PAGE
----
Houlihan Lokey commits to London as it acquires corporate finance data and analytics specialist Quayle Munro


The New York-based adviser has added to its London presence (Source: Getty)

New York-listed investment bank Houlihan Lokey has today acquired Quayle Munro, a UK advisory firm which has worked on some of the biggest recent fintech deals in the country.

The boutique firm also specialises in data and analytics, to help advise businesses on their commercial and general management decisions. Houlihan believes that, with the addition of its experts who work across a broad array of sectors, the data and analytics capabilities will be a key string to its bow.

Although Houlihan already has its own established team in London, the Quayle acquisition has proved its commitment to the market. 

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"We are in a people business, and the talent pool in the UK is still just differentiated when it comes to investment banking relative to other parts of Europe. We need to be where the talent is," the firm's co-president Scott Adelson told City A.M.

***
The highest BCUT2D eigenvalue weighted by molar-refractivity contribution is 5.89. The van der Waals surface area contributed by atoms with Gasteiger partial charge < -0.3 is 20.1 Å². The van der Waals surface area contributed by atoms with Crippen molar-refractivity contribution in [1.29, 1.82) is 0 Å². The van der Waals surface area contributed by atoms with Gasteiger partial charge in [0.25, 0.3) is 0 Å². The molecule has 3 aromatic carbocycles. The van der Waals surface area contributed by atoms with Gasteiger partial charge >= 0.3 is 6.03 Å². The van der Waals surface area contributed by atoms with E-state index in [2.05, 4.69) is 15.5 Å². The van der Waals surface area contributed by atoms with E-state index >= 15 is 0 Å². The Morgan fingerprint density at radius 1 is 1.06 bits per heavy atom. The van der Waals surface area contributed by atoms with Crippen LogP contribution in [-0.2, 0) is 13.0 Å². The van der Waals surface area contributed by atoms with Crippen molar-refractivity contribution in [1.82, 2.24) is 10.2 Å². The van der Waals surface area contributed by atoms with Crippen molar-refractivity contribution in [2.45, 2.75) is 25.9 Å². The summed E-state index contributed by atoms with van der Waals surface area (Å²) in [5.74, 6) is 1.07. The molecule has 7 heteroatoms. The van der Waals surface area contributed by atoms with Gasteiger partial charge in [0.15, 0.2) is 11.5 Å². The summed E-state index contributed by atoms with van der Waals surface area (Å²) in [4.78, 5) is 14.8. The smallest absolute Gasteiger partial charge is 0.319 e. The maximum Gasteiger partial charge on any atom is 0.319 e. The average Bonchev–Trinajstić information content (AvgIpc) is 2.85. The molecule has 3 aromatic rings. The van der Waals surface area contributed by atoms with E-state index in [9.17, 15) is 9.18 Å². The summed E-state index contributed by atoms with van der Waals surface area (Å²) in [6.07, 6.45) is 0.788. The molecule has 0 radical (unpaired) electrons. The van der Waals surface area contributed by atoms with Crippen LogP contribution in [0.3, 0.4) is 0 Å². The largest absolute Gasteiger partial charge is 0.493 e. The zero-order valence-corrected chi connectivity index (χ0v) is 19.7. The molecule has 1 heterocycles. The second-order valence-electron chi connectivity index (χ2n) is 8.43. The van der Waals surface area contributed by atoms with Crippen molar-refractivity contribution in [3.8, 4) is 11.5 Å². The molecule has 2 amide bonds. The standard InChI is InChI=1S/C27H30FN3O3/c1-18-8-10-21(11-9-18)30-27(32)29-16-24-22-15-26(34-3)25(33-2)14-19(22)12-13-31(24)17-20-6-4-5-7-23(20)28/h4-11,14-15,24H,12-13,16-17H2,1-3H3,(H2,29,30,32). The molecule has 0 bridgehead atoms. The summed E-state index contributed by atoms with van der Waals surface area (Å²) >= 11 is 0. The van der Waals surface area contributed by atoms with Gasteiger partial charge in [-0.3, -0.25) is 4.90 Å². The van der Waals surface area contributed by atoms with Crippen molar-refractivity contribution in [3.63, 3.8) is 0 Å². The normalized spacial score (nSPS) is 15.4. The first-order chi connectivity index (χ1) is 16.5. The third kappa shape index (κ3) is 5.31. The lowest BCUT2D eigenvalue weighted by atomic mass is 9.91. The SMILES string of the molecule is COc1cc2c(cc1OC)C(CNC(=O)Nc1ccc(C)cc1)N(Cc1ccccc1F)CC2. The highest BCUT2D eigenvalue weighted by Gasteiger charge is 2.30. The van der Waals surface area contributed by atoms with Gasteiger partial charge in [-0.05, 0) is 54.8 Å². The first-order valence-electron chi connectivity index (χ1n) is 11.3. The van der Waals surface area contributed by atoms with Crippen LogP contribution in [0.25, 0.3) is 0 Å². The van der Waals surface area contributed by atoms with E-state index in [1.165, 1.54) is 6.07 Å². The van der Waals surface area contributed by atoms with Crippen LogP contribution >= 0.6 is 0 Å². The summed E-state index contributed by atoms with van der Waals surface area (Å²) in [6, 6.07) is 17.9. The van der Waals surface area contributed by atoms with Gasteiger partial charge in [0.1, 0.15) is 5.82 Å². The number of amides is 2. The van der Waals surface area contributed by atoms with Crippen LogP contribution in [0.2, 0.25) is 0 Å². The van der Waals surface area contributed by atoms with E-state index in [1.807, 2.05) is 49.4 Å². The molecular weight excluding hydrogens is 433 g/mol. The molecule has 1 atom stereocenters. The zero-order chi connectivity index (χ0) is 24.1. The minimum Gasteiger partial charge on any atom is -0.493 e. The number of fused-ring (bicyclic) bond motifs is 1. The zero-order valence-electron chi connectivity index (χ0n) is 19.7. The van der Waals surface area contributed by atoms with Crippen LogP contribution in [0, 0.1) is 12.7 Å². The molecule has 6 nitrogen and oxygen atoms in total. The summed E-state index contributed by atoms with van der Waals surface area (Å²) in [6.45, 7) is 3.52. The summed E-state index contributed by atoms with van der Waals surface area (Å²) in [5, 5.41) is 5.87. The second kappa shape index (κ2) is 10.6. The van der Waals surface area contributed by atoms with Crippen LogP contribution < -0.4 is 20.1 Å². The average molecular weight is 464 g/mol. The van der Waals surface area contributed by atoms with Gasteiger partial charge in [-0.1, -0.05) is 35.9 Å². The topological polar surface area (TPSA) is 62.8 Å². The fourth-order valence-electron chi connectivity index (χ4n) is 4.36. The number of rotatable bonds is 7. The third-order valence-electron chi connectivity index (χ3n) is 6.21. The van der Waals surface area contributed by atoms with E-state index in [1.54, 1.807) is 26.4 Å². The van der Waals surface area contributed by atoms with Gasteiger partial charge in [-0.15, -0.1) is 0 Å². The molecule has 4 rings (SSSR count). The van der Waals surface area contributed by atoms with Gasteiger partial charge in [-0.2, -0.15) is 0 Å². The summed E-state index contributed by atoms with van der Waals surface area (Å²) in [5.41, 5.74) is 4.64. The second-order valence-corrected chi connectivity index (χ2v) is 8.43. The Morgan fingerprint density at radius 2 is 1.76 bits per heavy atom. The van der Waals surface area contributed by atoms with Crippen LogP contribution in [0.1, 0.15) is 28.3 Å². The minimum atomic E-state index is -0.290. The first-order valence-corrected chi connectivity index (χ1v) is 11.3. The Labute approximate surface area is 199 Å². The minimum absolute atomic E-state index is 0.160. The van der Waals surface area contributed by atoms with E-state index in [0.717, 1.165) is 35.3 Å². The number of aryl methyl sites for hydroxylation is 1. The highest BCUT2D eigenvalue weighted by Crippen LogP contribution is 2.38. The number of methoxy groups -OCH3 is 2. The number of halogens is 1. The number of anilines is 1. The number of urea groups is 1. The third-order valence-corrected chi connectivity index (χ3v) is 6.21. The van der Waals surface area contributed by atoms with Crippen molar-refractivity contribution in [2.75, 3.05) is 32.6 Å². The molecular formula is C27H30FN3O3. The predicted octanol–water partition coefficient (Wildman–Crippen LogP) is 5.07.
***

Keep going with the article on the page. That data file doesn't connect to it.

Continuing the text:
In 2017, Quayle advised BC Partners and Pollen Street on their takeover of challenger bank Shawbrook, Bureau van Dijk on its €3bn sale to Moody's and BlueStep Bank on its sale to private equity house EQT.


Robert Hotz, Houlihan's co-head of corporate finance, said that the two firms had been acquainted for some time, but it became clear that the could benefit from joining forces late last summer. 

"In addition to its comprehensive global presence, extensive private equity coverage, and broad sector expertise, Houlihan Lokey possesses a strong cultural compatibility with the Quayle Munro team," said Quayle's chief executive Andrew Adams.

Behind the deal with Robert Hotz

  • Senior managing director, vice chairman and global co-head of corporate finance are just a few of the titles Hotz has under his belt. He was previously at the predecessor firm of UBS before joining Houlihan Lokey in New York in 2002.​
  • Despite a lengthy theatre visit, the deal finished on target. Hotz popped into The Ferryman on impulse and was readying to leave after two acts, before being chivvied back into his seat for an unexpected third. Coincidentally, Quayle Munro’s chief exective almost made the same mistake.
  • An avid reader, Hotz enjoys a good fiction novel. Although he recommends that all City A.M. readers should see The Ferryman, he is a little more reserved with his book recommendations (“I don’t wanted to be painted in that light,” he said dryly).
  • A cocktail party in London is likely to be the celebration of choice now the deal is finalised, although Hotz expects several more business meetings and dinners first.